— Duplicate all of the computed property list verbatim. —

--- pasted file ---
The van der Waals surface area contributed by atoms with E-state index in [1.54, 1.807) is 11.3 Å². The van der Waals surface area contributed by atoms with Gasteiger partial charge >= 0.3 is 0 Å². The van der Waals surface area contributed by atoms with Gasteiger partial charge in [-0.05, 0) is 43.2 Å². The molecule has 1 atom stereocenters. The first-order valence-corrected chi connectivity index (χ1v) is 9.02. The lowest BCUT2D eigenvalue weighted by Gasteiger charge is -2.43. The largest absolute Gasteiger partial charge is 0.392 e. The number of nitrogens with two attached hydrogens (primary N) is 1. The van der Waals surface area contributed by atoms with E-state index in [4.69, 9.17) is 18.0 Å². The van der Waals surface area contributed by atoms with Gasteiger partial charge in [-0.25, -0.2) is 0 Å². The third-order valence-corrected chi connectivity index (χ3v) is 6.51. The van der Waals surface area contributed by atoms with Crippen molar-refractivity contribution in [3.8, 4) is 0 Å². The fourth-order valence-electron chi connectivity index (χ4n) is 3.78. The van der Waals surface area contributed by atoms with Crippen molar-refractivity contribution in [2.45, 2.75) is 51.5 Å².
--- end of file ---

The van der Waals surface area contributed by atoms with E-state index in [1.54, 1.807) is 11.3 Å². The van der Waals surface area contributed by atoms with Gasteiger partial charge >= 0.3 is 0 Å². The van der Waals surface area contributed by atoms with Gasteiger partial charge in [-0.05, 0) is 43.2 Å². The molecule has 1 atom stereocenters. The first-order valence-corrected chi connectivity index (χ1v) is 9.02. The lowest BCUT2D eigenvalue weighted by Gasteiger charge is -2.43. The largest absolute Gasteiger partial charge is 0.392 e. The number of nitrogens with two attached hydrogens (primary N) is 1. The van der Waals surface area contributed by atoms with E-state index in [4.69, 9.17) is 18.0 Å². The van der Waals surface area contributed by atoms with Gasteiger partial charge in [-0.25, -0.2) is 0 Å². The third-order valence-corrected chi connectivity index (χ3v) is 6.51. The van der Waals surface area contributed by atoms with Crippen molar-refractivity contribution in [3.8, 4) is 0 Å². The fourth-order valence-electron chi connectivity index (χ4n) is 3.78. The van der Waals surface area contributed by atoms with Crippen molar-refractivity contribution in [2.45, 2.75) is 51.5 Å².